Parents’ role in GCSEs

It seems a good idea to involve parents in the education system. Studies show parental involvement boosts learning. Hence those parents who have more time to help out with homework – and who have a higher standard of education – tend to have children who do better. This helps to cement the status quo, but that is the stuff of another blog.

In the main parents want their kids to do well so, if we are called upon to help out and we can, we do our best. Therefore when a letter went out from our secondary school to attend a session on helping your sons and daughters to get through the GCSE English exam required for further study and the majority of jobs many of us turned up.

It involved a powerpoint demonstration of how to improve exam marks with detailed discussions of timing and an explanation to parents about what was required to get maximum points. We had to read through some passages and suggest how the language created mood, etc. One dad put up his hand when he spotted alliteration. The teacher congratulated him on this. It felt like we were back at school. We were told we should coach our children in how to spot said language issues in newspaper articles and the like. Parents were taking notes.

Daughter one looked on listlessly. ‘They tell us this stuff all the time,’ she said and refused point blank to get a watch – unless it was some cool pocket watch type thing – to help with her timings. Surely, I thought, the teachers shouldn’t have to teach the parents to teach the kids. At some point don’t they have to trust them to actually know this stuff? They are sixteen after all, not infants, though they kept referring to them as children. Will we be coaching them through interviews and the like in future years?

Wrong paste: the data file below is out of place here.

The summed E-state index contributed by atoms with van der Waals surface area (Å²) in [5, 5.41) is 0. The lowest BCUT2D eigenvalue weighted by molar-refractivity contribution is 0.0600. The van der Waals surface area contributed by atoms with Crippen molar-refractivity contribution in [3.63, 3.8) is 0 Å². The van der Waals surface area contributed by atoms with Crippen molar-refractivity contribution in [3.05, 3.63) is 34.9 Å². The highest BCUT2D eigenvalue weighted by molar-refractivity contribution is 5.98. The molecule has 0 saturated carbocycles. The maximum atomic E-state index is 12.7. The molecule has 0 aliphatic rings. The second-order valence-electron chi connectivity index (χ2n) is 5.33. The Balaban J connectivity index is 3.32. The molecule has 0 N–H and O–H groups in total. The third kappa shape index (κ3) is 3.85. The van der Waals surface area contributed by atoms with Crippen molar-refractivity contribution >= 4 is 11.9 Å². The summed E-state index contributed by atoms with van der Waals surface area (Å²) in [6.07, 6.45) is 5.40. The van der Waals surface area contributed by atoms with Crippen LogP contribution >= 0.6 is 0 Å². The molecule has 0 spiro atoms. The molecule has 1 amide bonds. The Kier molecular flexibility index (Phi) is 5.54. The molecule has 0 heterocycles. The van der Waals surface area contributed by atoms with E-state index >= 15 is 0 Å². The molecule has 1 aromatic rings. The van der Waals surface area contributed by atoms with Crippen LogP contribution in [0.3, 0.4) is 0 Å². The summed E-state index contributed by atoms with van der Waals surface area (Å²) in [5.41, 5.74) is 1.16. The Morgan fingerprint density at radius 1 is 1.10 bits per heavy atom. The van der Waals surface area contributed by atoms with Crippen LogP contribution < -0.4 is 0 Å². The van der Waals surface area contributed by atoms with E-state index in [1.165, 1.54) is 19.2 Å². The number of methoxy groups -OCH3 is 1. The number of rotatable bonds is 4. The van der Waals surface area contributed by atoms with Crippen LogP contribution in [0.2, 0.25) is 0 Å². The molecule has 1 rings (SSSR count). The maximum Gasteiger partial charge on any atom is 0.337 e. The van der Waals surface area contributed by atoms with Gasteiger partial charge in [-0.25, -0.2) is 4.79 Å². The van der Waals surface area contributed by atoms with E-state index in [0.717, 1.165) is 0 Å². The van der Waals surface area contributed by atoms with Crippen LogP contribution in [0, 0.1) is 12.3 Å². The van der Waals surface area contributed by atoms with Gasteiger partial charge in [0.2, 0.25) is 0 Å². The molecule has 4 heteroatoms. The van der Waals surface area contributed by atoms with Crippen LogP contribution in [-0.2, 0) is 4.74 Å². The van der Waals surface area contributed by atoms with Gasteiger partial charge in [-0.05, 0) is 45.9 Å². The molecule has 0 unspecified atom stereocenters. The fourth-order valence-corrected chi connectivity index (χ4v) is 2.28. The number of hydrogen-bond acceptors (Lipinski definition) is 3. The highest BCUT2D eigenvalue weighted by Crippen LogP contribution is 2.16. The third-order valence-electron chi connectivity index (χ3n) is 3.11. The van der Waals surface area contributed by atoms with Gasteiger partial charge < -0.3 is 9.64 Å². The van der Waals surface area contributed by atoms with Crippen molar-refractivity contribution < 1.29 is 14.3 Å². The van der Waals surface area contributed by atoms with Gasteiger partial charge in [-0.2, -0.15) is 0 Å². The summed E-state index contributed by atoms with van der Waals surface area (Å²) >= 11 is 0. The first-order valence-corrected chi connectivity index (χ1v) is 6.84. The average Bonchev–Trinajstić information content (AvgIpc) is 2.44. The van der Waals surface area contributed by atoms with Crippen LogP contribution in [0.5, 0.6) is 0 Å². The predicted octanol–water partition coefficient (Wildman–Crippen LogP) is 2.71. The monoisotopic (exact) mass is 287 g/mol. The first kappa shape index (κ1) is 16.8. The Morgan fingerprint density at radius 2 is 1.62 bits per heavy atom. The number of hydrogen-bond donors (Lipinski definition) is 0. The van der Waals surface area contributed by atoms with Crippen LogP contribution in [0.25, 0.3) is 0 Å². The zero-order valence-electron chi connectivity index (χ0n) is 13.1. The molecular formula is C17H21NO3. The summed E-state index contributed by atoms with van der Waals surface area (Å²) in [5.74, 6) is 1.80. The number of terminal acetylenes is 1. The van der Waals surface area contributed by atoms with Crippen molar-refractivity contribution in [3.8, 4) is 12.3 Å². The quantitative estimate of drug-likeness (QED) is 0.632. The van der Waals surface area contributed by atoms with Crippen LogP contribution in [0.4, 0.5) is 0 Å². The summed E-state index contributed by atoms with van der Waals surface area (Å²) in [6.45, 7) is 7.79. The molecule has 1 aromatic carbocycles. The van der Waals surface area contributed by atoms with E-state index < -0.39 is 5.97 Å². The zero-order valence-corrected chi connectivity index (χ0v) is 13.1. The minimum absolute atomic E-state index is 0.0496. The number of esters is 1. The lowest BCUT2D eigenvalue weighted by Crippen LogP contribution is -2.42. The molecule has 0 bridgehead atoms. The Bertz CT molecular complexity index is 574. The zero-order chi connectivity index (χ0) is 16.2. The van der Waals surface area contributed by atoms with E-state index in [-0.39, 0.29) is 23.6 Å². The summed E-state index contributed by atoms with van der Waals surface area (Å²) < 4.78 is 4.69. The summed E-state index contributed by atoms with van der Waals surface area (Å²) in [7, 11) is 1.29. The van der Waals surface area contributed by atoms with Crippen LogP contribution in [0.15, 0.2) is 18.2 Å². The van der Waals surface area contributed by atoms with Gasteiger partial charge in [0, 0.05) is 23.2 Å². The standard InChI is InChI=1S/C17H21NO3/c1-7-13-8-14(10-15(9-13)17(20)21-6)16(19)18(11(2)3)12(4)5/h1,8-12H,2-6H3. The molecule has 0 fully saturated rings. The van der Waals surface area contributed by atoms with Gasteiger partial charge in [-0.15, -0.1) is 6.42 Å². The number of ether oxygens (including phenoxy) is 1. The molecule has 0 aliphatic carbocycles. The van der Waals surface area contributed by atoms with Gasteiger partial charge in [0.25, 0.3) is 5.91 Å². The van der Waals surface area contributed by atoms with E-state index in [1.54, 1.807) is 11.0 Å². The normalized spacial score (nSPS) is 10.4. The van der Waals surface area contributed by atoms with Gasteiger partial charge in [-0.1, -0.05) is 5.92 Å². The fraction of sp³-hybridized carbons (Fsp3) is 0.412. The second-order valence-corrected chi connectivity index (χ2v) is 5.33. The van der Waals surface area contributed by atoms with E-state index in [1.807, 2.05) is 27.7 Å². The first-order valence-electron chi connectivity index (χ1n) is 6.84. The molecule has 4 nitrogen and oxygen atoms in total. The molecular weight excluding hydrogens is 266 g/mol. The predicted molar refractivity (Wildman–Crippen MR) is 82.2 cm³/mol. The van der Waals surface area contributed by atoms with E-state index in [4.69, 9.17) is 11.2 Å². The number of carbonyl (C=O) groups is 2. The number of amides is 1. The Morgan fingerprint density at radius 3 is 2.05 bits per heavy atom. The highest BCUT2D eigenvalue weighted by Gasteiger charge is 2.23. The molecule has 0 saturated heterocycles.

Plus what is the actual point of all of this in the first place? Is it about education or about passing exams? And passing exams for who? For the exam takers who have been told since year seven that their entire lives depend on their GCSE results and are falling apart at the stress of it all or for the school’s standing in the school league tables [and related funding] and by extension to show the government’s education policies are succeeding because more people are reaching the Holy Grail of an A-C pass in their GCSEs? Is it all just PR, smokes and mirrors, no real substance?

One wonders what the whole point of school is in this system. One of the teachers spoke of the dangers of being confident about your abilities. He said students should come out of an exam not feeling good about themselves that they may have done well, but feeling exhausted and having no idea how they had done. This was the aim. If not, they risked ‘falling into the clutches of a D’. What happens to those people who are totally demotivated by such ‘pep’ talks and actually fall prey to a D or worse?
There is no way back. There are no second chances in this system. You can’t have a bad day and God forbid if you have a tendency to migraines. Your whole life could go down the tubes in just a couple of hours. Surely this is madness.

Actual education seems to be a side product of this system. No wonder the grades are mainly rising. Schools are just getting better at playing the game and now they’re roping in the parents. But what does this system do to young people? Does it motivate them to understand the world? What resources do they get out of this kind of teaching that will stand them in good stead in later life, will make them adaptable to change and all the uncertainty that they face in the future?

Employers complain constantly that young people don’t have the right skills, that they can’t analyse or build from what they know. Who precisely is this system serving then?

Mum on the run is Mandy Garner, editor of

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